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Minimizing Risks Associated With Peripherally Inserted Central Catheters in the NICU

Camara, Deborah MSN, RNC, NNP, CPNP

MCN: The American Journal of Maternal/Child Nursing: January-February 2001 - Volume 26 - Issue 1 - p 17-22
Feature Articles: CE

Peripherally inserted central catheters (PICC lines) provide prolonged venous access, a means of administration of needed medications that would otherwise be irritating to peripheral vessels, and a means of assuring better parenteral nutrition to infants who are unable to tolerate enteral feedings. Not only do these central lines provide life-saving therapy, they are easily inserted, cost effective, and convenient.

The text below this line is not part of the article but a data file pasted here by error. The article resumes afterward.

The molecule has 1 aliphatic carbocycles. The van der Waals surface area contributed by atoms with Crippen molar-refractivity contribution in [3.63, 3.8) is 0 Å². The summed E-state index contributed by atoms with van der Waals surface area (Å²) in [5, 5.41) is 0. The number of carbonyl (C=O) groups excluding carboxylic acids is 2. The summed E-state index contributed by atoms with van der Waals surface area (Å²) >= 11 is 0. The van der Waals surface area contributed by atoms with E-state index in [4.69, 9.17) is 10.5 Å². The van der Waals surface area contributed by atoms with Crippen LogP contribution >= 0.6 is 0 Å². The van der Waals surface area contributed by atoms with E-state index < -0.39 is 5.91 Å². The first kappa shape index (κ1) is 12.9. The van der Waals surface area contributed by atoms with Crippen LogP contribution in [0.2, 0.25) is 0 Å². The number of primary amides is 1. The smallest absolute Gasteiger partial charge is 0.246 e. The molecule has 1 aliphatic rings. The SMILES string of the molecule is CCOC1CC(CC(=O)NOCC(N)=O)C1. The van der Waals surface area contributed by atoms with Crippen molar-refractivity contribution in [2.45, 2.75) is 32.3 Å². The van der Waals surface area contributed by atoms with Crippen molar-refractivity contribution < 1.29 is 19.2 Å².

Although there are many benefits to the use of these catheters, physicians and nurses within the NICU must remain acutely aware of the risks involved with placement of PICC lines so that complications can be minimized. Prevention of sepsis in neonates is always a priority, and several measures can be implemented to reduce this risk, including scrupulous aseptic technique, knowledgeable selection of the insertion site, and consistent daily care. Other complications such as thrombosis, extravascular collection of fluid due to catheter migration or blockage, vessel perforation, and line leakage are all concerns when using this valuable tool in the care of infants. Careful catheter tip placement and conscientious ongoing monitoring can assist in reducing morbidity as well as mortality related to PICC lines.

Deborah Camara is a Neonatal Nurse Practitioner at Providence Saint Joseph Medical Center, NICU. She can be reached at Providence Saint Joseph Medical Center, NICU., 501 South Buena Vista Boulevard, Burbank, California 91505, e-mail:

© 2001 Lippincott Williams & Wilkins, Inc.